Heritage Moments

Heritage Moments: Frederick Law Olmsted and the stroll that saved Niagara

Aug 13, 2018
Photo from “Review of Reviews and World’s Work,” 1890

Niagara Falls in the 1800s was an industrialist’s dreamland and a huckster’s paradise. Cheap waterpower abounded­ — all you had to do was build a channel to divert a small portion of the mighty Niagara past your mill, and you were all set. And an enterprising “entrepreneur” need only buy a small parcel of land with a view, erect a tall fence and charge visitors from far and wide exorbitant fees to get a glimpse of the thunderous cataract — the Eighth Wonder of the World, once you paid enough to see it.


Heritage Moments: In an ocean of horror, Father Conway’s courage

Jul 30, 2018
Diocese of Buffalo Archives

The sinking of the U.S.S. Indianapolis in the early morning hours of July 30, 1945, is the worst disaster to befall a single ship in the history of the US Navy. Some 300 men lost their lives when the heavy cruiser was torpedoed by a Japanese submarine and went down, and almost 600 more died over the next four days, floating without food or water in the shark-infested Pacific, their distress signals unheard or ignored.


Heritage Moments: Mark Twain, Buffalonian

Jul 16, 2018
Mathew Brady / Library of Congress Prints and Photographs division

Samuel L. Clemens’s time in Buffalo was short. But it was also by turns pivotal, tragic and, of course, funny. The young man who would go on to become America’s greatest humorist was just barely on the cusp of national fame when, armed with a loan from his fiancée’s industrialist father, he rolled into town and bought a one-third share of the Buffalo Express newspaper. 


Heritage Moments: Stanley Spisiak, LBJ and a bucket of Buffalo River sludge

Jul 2, 2018
Buffalo History Museum

It’s the early 1960s, and you’re summering at Crystal Beach. You walk across the sands to take a dip in the warm waves of Lake Erie. But before you get to the water, you’ve got to step gingerly through a dozen yards of dead fish, a solid mass of rotting flesh washed up on the sand amid swarms of flies, already stinking in the morning sun.


Heritage Moments: An Ode to Bridges

Jun 18, 2018
U.S. Air Force photo by Tech. Sgt. Stephanie Sawyer

The Niagara Frontier is a land of bridges. And if the bridges themselves are not particularly spectacular, the places they span are — rushing waterways and international borders, vertiginous gorges and ship-choked canals, great lakes and thundering cataracts. The wind-swept geography of a vast inland sea, linked improbably by leaping ribbons of steel.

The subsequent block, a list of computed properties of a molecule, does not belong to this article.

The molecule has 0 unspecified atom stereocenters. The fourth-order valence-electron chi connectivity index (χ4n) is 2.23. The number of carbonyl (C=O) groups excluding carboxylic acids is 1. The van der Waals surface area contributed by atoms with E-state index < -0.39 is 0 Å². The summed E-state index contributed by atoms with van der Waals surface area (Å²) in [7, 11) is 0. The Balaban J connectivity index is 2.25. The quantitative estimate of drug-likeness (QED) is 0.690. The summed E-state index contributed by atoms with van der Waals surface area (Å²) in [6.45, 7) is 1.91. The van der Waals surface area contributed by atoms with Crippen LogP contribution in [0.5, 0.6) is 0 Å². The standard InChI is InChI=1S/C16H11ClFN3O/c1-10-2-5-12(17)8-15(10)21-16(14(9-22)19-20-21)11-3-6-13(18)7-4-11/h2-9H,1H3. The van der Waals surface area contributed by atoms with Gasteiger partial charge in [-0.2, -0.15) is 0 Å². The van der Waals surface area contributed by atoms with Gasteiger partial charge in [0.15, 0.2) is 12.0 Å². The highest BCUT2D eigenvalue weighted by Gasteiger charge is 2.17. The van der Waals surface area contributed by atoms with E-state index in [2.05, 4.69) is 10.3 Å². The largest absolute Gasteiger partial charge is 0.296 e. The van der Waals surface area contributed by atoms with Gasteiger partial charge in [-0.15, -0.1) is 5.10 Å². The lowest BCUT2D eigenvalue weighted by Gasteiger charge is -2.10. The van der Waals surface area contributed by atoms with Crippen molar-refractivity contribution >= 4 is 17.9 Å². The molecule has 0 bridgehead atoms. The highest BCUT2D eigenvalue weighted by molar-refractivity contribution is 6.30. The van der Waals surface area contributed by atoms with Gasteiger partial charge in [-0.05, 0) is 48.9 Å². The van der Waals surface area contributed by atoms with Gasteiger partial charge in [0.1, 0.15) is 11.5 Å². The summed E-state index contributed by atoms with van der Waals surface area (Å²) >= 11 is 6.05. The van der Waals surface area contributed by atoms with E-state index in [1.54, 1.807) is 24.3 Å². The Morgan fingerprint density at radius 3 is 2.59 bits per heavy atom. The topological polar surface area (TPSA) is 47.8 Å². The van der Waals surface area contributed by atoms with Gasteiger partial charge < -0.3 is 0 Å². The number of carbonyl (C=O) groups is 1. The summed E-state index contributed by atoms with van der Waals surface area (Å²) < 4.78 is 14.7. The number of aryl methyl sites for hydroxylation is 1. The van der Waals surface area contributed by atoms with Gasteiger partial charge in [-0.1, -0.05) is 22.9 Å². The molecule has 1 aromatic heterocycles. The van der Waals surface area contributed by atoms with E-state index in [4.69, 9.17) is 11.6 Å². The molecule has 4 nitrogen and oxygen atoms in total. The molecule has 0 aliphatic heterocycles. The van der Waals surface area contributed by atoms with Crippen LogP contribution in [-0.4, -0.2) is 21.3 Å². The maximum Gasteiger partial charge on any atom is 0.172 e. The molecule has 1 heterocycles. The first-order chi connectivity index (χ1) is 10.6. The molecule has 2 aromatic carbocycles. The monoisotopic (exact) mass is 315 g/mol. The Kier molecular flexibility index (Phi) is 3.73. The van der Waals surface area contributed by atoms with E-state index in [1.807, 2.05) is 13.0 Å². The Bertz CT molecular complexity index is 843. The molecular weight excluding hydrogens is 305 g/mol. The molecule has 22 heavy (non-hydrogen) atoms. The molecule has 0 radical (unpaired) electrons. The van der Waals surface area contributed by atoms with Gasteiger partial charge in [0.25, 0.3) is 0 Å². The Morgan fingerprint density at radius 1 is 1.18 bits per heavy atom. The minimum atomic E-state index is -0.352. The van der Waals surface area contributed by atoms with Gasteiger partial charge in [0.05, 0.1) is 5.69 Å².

Heritage Moments: Grover the Good, in a time before #MeToo

Jun 4, 2018
Painting by Eastman Johnson, hallofgovernors.ny.gov

In a mere four years Grover Cleveland skyrocketed from Buffalo lawyer with a penchant for hanging out in beer halls to president of the United States, renowned for his scrupulous honesty. Yet Cleveland’s fabulous rise also had a dark side. Everyone heard the rumors of how he grossly mistreated a local widow named Maria Halpin — but in those days, no one believed a woman when it was her word against a prominent man’s.


Heritage Moments: The Kinzua Dam and the broken treaty with the Seneca Nation

May 21, 2018
Seneca-Iroquois National Museum, Salamanca

It was nothing less than the forced displacement of almost 700 people, and more than 50 years later the memory of it still haunts those families and their descendants.

Heritage Moments: The immense constructions of the 20th century, and the workers who toiled within

May 7, 2018
Library and Archives Canada / PA-043427

We take it for granted, but here on the Niagara Frontier we are surrounded by vast industrial projects of almost unimaginable scale — monstrous factories, massive powerhouses, enormous tunnels, gigantic canals — all crisscrossing around and beneath us. We don’t even remember they’re there, these relics of a bygone era, but when we finally notice them and look, their sheer size is intimidating, overpowering, frightening.


Heritage Moments: Frank Grant, the Buffalo Bisons and the drawing of baseball’s color line

Apr 23, 2018
MLB.com

The chronicle of baseball’s color line usually focuses on the triumphant story of its breaking by Jackie Robinson in the 1940s. Rarely told is the bitter story of how the color line was established, way back in the 1880s — in places like Buffalo, at the expense of black men like Frank Grant, the star second baseman of the Buffalo Bisons.


Heritage Moments: Father Baker’s miracle at Our Lady of Victory

Apr 9, 2018
Photo courtesy of the Catholic Diocese of Buffalo

Father Nelson Baker — the “padre of the poor,” the man who built the Our Lady of Victory complex in Lackawanna into an astonishing city of charity that featured an orphanage, a boys’ protectory, a home for unwed mothers and their infants, a hospital, a grade school and high school, a nurses’ home, a farm to help feed the hungry, a soup kitchen that served more 450,000 meals during the first three years of the Great Depression, and finally the great basilica that has become a national shrine and pilgrimage site.